Use of Barges, Trains to Move Cargo Will Reduce Truck Traffic, Improve the Environment
The Port Authority launched a unique barge and rail cargo distribution network that will provide jobs and economic activity for the region, speed the flow of goods to consumer markets in the region and help reduce highway truck traffic. The Port of Albany will become the first Northeast port to participate in the program.
The Port Inland Distribution Network will move containerized cargo by barge or rail between marine terminal facilities in the New York-New Jersey area and regional terminals in New York, New Jersey and three other Northeast states. Local trucking will then be used to bring the cargo from the regional port facility to its ultimate customer location.
New York Governor George E. Pataki said, "This new cargo distribution network will provide major benefits for both Upstate and metropolitan New York, including more port-related jobs, less traffic on congested highways and improved air quality. This project will create new jobs, help revitalize the Port of Albany and provide tremendous benefits for New York's consumers."
New Jersey Governor James E. McGreevey said, "When this network is in full operation, it is anticipated to generate approximately $125 million throughout the New Jersey and New York region from new distribution warehousing activities. In addition, 257 dockworker jobs will be created in New Jersey to handle additional cargo containers created by the new network. We look forward to implementing the next phase of this program in South Jersey to boost economic development and job opportunities in that region."
Port Authority Chairman Jack G. Sinagra said, "Our Board believes strongly in this project, and has committed up to $6 million in start-up costs to ensure its success. It will provide significant relief for the region's highways and will help improve the environment by eliminating large amounts of truck diesel emissions." Port Authority Vice Chairman Charles A. Gargano said, "This new network will further entice international shippers to call on the Port of New York and New Jersey. It will provide their goods with a quick, cost-efficient conduit to the Port of Albany and other inland locations."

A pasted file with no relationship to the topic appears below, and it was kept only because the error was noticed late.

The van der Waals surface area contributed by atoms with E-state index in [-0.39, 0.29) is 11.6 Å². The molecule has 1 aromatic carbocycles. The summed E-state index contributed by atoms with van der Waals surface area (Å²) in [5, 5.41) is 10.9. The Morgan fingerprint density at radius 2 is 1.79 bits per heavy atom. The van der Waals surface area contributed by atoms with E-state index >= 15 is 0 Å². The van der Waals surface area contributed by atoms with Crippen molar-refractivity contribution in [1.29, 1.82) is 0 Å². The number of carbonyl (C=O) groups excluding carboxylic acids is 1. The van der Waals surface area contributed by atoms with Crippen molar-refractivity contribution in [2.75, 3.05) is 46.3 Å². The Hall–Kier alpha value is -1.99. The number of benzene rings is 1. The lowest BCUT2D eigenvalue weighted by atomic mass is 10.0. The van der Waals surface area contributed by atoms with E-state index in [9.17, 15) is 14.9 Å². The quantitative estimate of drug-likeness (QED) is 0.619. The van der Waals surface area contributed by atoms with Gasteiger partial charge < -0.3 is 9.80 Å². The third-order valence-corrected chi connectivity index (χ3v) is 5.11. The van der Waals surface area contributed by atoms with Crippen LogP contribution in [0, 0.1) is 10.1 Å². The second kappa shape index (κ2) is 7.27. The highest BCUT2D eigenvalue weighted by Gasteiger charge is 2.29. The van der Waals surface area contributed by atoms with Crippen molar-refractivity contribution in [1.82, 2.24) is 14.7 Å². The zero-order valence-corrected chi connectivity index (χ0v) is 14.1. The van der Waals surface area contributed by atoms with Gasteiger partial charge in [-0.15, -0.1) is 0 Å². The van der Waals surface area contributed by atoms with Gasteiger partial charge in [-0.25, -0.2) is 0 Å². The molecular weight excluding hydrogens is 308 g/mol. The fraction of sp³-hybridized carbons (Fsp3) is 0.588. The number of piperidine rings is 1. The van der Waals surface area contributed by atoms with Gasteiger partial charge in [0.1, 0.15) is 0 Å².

Port Authority Executive Director Joseph J. Seymour said, "This program is a win-win for the Port of New York and New Jersey and its regional port partners. It will efficiently handle future cargo growth and ensure the Port of New York and New Jersey remains the leading East Coast destination for international shippers. At the same time, the program will increase business at regional ports and strengthen the economies of communities just beyond the New York metropolitan area."
The Port Inland Distribution Network will be a new service for containerized cargo such as furniture, clothing and beverages that is now being transported by truck. The regional ports will contract with private barge operators, which will charge shippers for the service. The Port Authority will provide financial support to make the service even more appealing to shippers.
One of the primary goals of the cargo distribution network is to reduce the heavy reliance of port customers on trucks to move cargo. Currently, about 84 percent of the containers that
come in to or go out of the Port are transported by truck. When all of the ports are on line by 2020, the percentage of maritime containers moved by truck could be reduced to 57 percent. By then, more than 1,000 truck trips a day on New York State roadways would be eliminated due to the Port Inland Distribution Network.
In September, the Port Authority Board approved up to $6 million to assist with start up costs for the Port Inland Distribution Network. In addition to Albany, the Port Authority is in negotiations with port operators in Davisville, R.I.; Bridgeport and New Haven, Conn.; Camden and Salem, N.J.; and Wilmington, Delaware.